The other discordant note is Woodrow Wilson, presented as an airheaded glad hander, whose big number, "Ladies," is a tired vaudeville exercise with painfully obvious lyrics: "Men run the country/Ladies run the sink/Men run for office/So ladies needn't think." Worse, making Wilson a figure of fun robs the show of a strong antagonist; he ends up, like so many others, on the sidelines. At least Grace McLean's unearthly vocals and deadpan humor go a long way toward making this presidential portrait moderately amusing. But a comic sequence focusing on his stroke and the ascension of his wife, Edith, to de facto presidential status is sour and unfunny.

Given the opportunity, the talented cast adds some sizzle to these involved and resolutely educational proceedings. Jenn Colella's Carrie, furiously raising a fist to denounce Alice's impudence in "This Girl," is sufficiently riveting that one wonders what Suffs would be like with her as the central character. Nikki M. James' Ida simmers with quiet indignation in "Wait My Turn," noting, bitterly but accurately, that Black women don't have a place in this revolution. The stylishly outfitted Phillipa Soo peps things up considerably as Inez Milholland, lawyer and party girl, leading a march down Pennsylvania Avenue on horseback. Nadia Dandashi and Tsilala Brock add some welcome charm as unlikely lovers Lucy and Dudley.

Still, we're left to wade through a welter of characters and plot lines that never really coalesce into a gripping political drama. It's indicative of Taub's struggle to corral this sprawling story that when the final crucial vote comes, it hinges on Tennessee Senator Harry T. Burn and his influential mother Phoebe, characters we haven't seen before and who have no strong claim on our interest.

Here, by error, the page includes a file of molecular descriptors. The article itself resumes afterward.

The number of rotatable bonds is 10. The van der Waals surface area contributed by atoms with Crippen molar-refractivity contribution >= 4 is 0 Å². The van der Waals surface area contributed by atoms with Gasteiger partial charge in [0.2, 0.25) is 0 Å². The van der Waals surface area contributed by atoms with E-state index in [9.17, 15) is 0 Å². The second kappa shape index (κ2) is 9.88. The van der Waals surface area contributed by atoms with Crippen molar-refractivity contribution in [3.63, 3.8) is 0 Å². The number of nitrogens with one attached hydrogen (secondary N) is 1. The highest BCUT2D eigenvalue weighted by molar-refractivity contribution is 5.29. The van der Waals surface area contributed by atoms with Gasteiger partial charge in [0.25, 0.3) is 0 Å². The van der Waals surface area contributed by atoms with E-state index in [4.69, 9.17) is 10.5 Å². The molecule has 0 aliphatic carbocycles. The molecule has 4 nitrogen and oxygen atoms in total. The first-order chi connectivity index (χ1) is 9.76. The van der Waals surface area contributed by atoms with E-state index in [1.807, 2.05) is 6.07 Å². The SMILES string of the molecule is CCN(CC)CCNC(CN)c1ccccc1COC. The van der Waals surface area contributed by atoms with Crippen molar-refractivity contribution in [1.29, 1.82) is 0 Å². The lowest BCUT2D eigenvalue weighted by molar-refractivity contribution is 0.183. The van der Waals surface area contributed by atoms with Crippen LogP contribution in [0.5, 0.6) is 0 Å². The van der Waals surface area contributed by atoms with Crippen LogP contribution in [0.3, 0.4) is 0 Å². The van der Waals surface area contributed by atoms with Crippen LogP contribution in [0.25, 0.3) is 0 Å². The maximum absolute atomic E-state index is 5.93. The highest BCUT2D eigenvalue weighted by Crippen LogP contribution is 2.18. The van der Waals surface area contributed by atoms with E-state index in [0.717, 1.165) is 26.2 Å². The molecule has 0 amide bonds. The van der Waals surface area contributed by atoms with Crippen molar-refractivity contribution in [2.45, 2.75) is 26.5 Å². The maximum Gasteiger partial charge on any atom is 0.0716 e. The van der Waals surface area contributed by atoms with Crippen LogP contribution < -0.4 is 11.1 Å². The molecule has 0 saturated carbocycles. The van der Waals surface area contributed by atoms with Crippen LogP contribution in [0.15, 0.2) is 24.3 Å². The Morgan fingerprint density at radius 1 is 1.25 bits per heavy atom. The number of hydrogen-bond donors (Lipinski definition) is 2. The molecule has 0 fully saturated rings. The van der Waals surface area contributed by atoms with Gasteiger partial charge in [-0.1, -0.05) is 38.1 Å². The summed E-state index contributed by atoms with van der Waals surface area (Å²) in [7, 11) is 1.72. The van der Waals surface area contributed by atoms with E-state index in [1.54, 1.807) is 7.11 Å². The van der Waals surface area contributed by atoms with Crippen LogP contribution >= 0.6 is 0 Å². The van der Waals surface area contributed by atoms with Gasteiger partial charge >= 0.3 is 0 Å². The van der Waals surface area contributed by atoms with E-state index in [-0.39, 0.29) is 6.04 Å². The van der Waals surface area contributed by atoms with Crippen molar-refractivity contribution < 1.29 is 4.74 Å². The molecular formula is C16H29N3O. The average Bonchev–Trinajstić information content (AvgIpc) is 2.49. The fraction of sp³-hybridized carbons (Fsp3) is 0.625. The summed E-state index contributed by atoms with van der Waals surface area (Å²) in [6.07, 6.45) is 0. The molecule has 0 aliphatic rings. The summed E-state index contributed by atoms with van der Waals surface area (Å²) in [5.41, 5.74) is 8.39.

Leigh Silverman's direction, aided by Raja Feather Kelly's choreography, keeps things moving to a steady pulse, but certain things could be clarified. As written and staged, the number "The March" doesn't effectively point up the violent opposition that the suffragists faced; considering the achievement involved in mustering thousands of women to make a public statement, the sequence ends on a flat, uninspiring note. A rally featuring the suffragists burning Wilson in effigy doesn't generate too much excitement. The first act finale, "The Young Are at the Gates" is a rather studied exercise in rabble-rousing.

Mimi Lien's set design, which fills the Newman Theater stage with a monumental set of steps plus a trio of broad pillars, is on the gloomy side, but it allows for the rapid flow of scenes. Natasha Katz's lighting provides colorful washes, carves out a train interior using sidelight and chasing LED strips, and captures the melancholy, candlelit look of a nighttime memorial service. Toni-Leslie James' costumes embrace the boxy silhouettes and battleship hats of the period, effectively adding occasional bursts of color in an otherwise limited palette. Sun Hee Kil's sound design is a model of transparency that many of her Broadway colleagues would do well to imitate. Daniel Kluger's sound effects are equally accomplished.

There's nothing more exhilarating that seeing a talented writer swing for the fences, but Suffs must sadly count as a disappointment. Even an epilogue, in which the elderly Alice is confronted by a feisty young member of the National Organization for Women, doesn't fully pay off. (It does provide one of the show's few solid laugh lines, however.) Funnily enough, one of the most affecting numbers is about a missed opportunity: In "I Wasn't There," Alice and her colleagues lament that the amendment was ultimately signed on the QT, without any of the usual publicity; after everything, these fiercely committed women didn't get to be in the room where it happened. It's one of the most telling moments in a show that needs more of them -- along with more anger, more exuberance, and more narrative clarity -- to tell its important tale. --David Barbour

(7 April 2022)